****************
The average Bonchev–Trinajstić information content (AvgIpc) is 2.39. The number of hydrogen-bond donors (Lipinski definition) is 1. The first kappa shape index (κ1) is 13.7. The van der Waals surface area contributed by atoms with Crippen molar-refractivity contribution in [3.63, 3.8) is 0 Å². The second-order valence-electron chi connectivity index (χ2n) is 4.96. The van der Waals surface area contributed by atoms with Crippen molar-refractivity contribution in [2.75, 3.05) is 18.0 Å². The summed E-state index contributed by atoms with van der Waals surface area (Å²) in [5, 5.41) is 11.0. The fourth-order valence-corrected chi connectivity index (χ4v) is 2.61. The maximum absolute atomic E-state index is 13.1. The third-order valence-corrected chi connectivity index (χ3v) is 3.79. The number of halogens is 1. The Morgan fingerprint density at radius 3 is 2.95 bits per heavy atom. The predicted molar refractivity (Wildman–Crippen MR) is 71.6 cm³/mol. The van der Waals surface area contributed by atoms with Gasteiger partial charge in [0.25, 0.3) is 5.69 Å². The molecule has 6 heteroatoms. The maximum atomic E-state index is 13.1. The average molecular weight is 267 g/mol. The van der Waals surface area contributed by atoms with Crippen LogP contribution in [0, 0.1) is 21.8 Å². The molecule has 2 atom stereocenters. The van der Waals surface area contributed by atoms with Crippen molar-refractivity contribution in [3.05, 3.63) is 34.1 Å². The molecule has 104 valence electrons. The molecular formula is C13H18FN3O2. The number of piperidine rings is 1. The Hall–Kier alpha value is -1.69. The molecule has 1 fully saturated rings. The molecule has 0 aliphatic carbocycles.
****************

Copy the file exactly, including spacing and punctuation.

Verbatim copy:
The average Bonchev–Trinajstić information content (AvgIpc) is 2.39. The number of hydrogen-bond donors (Lipinski definition) is 1. The first kappa shape index (κ1) is 13.7. The van der Waals surface area contributed by atoms with Crippen molar-refractivity contribution in [3.63, 3.8) is 0 Å². The second-order valence-electron chi connectivity index (χ2n) is 4.96. The van der Waals surface area contributed by atoms with Crippen molar-refractivity contribution in [2.75, 3.05) is 18.0 Å². The summed E-state index contributed by atoms with van der Waals surface area (Å²) in [5, 5.41) is 11.0. The fourth-order valence-corrected chi connectivity index (χ4v) is 2.61. The maximum absolute atomic E-state index is 13.1. The third-order valence-corrected chi connectivity index (χ3v) is 3.79. The number of halogens is 1. The Morgan fingerprint density at radius 3 is 2.95 bits per heavy atom. The predicted molar refractivity (Wildman–Crippen MR) is 71.6 cm³/mol. The van der Waals surface area contributed by atoms with Gasteiger partial charge in [0.25, 0.3) is 5.69 Å². The molecule has 6 heteroatoms. The maximum atomic E-state index is 13.1. The average molecular weight is 267 g/mol. The van der Waals surface area contributed by atoms with Crippen LogP contribution in [0, 0.1) is 21.8 Å². The molecule has 2 atom stereocenters. The van der Waals surface area contributed by atoms with Crippen molar-refractivity contribution in [3.05, 3.63) is 34.1 Å². The molecule has 104 valence electrons. The molecular formula is C13H18FN3O2. The number of piperidine rings is 1. The Hall–Kier alpha value is -1.69. The molecule has 1 fully saturated rings. The molecule has 0 aliphatic carbocycles.